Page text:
In 1922, after seven years of searching, Howard Carter found the tomb of King Tutankhamen who had been buried for over 3,000 years. Inside the tomb were priceless riches in the form of idols, food and treasure, not to mention Tut's own sarcophagus. It took Carter 10 years to catalogue and record all of the items found in Tut's tomb.
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Tut's Coffin and Death Mask
Tut's coffin was made of solid gold, his death mask is one of the most recognisable images of ancient Egypt. Although Tut only reigned for 10 years and died at age 19, he is well known in modern times for his virtually undisturbed burial chamber. The death mask of Tut is the bust of a young man. It too is made of gold and is also resplendent with inlaid semi precious stones that indicate the traditional head dress of the Pharaohs and traditional beaded neck piece. On the mask, Tuts eyes are open wide and rimmed with black Kohl, another ancient Egyptian custom. The head of two snakes writhe out of the top of Tut's head dress and from his chin is the long conical shape Egyptians used to represent a beard.
Clothing and Walking Sticks
The Egyptians believed that after death a person lived on in the afterworld. And according to one's station they provided their dead with any and every time they thought the person would enjoy and need in the after life. For Tut, he was provided with clothing, food, lamps and writing equipment. There were 50 garments cut and sewn into tunics, kilts, gloves, scarves and headdresses. One interesting set of artefacts are walking sticks, 139 of them to be exact. The walking sticks were made of ebony, ivory, silver and gold.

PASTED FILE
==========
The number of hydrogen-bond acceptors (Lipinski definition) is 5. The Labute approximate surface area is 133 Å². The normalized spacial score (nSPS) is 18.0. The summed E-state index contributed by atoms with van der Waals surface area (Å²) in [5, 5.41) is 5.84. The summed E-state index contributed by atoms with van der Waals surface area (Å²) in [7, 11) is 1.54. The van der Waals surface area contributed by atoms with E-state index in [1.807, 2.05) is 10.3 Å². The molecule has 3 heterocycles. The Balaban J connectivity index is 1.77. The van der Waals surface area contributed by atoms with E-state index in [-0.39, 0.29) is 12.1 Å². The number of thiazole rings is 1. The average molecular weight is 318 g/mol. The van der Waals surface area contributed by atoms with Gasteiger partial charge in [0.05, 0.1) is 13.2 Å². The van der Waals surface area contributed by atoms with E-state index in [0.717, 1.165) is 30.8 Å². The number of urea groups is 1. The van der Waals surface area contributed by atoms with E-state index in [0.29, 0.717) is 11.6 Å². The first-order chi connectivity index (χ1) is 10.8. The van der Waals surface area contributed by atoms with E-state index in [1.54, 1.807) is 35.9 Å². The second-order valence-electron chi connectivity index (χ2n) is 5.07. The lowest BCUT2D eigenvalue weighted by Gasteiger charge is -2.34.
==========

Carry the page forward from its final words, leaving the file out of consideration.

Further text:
Idols and Statues
The ancient Egyptians were polytheistic, meaning they believed in many gods. Each god in ancient Egypt represented a different aspect of creation and daily life, not unlike Ancient Greek gods. The Egyptian gods were related to one another and some of them were referred to as a combination of one or more. They were often depicted as humans who had the head of an animal such as Anubis who had the head of a jackel. Anubis was a god associated with burial and watching over the dead. Many idols that could fit in the palm of your hand, depicting Gods were found in the tomb. A few large statues, including one of a Anubis was also discovered.
Anything that Tut was likely to use or enjoy in his life on earth was also included in his tomb. There were games, fans, food, perfume ornaments and musical instruments. There were also items meant to bribe the gods of the underworld and offer protection to Tut, should he need it. There were copious amounts of jewellery, daggers, swords and shields. There were six chariots that were mostly likely to be used by Tut to transport himself and his treasures to the underworld. He was also equipped with chairs, couches and two thrones.
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